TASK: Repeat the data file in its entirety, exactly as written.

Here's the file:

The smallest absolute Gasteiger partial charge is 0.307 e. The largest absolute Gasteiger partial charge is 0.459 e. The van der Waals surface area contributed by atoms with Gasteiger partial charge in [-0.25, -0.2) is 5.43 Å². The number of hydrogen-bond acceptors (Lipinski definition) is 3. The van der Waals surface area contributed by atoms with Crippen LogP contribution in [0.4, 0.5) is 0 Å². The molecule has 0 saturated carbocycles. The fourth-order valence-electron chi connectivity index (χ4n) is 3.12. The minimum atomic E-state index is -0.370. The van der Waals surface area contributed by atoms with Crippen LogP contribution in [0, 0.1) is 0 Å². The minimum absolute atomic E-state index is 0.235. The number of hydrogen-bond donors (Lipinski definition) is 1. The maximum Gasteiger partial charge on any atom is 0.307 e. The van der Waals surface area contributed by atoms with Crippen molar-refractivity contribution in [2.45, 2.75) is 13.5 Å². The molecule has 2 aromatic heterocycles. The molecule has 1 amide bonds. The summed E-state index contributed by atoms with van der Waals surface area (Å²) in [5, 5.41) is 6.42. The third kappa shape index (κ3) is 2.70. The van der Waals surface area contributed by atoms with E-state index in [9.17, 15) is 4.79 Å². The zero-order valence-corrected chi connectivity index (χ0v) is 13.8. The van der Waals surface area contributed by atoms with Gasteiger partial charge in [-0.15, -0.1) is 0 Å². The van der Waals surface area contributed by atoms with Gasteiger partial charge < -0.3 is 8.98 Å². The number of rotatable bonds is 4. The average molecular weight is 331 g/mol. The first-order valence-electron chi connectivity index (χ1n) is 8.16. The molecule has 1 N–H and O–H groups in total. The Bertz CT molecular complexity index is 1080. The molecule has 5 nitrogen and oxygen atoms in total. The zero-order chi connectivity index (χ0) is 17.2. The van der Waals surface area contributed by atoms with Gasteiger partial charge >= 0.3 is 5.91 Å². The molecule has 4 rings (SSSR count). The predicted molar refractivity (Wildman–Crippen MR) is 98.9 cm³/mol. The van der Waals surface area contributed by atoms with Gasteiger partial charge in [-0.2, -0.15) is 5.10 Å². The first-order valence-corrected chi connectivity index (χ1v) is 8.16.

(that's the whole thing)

The smallest absolute Gasteiger partial charge is 0.307 e. The largest absolute Gasteiger partial charge is 0.459 e. The van der Waals surface area contributed by atoms with Gasteiger partial charge in [-0.25, -0.2) is 5.43 Å². The number of hydrogen-bond acceptors (Lipinski definition) is 3. The van der Waals surface area contributed by atoms with Crippen LogP contribution in [0.4, 0.5) is 0 Å². The molecule has 0 saturated carbocycles. The fourth-order valence-electron chi connectivity index (χ4n) is 3.12. The minimum atomic E-state index is -0.370. The van der Waals surface area contributed by atoms with Crippen LogP contribution in [0, 0.1) is 0 Å². The minimum absolute atomic E-state index is 0.235. The number of hydrogen-bond donors (Lipinski definition) is 1. The maximum Gasteiger partial charge on any atom is 0.307 e. The van der Waals surface area contributed by atoms with Crippen molar-refractivity contribution in [2.45, 2.75) is 13.5 Å². The molecule has 2 aromatic heterocycles. The molecule has 1 amide bonds. The summed E-state index contributed by atoms with van der Waals surface area (Å²) in [5, 5.41) is 6.42. The third kappa shape index (κ3) is 2.70. The van der Waals surface area contributed by atoms with E-state index in [9.17, 15) is 4.79 Å². The zero-order valence-corrected chi connectivity index (χ0v) is 13.8. The van der Waals surface area contributed by atoms with Gasteiger partial charge in [-0.15, -0.1) is 0 Å². The van der Waals surface area contributed by atoms with Gasteiger partial charge < -0.3 is 8.98 Å². The number of rotatable bonds is 4. The average molecular weight is 331 g/mol. The first-order valence-electron chi connectivity index (χ1n) is 8.16. The molecule has 1 N–H and O–H groups in total. The Bertz CT molecular complexity index is 1080. The molecule has 5 nitrogen and oxygen atoms in total. The zero-order chi connectivity index (χ0) is 17.2. The van der Waals surface area contributed by atoms with Gasteiger partial charge >= 0.3 is 5.91 Å². The molecule has 4 rings (SSSR count). The predicted molar refractivity (Wildman–Crippen MR) is 98.9 cm³/mol. The van der Waals surface area contributed by atoms with Gasteiger partial charge in [-0.2, -0.15) is 5.10 Å². The first-order valence-corrected chi connectivity index (χ1v) is 8.16.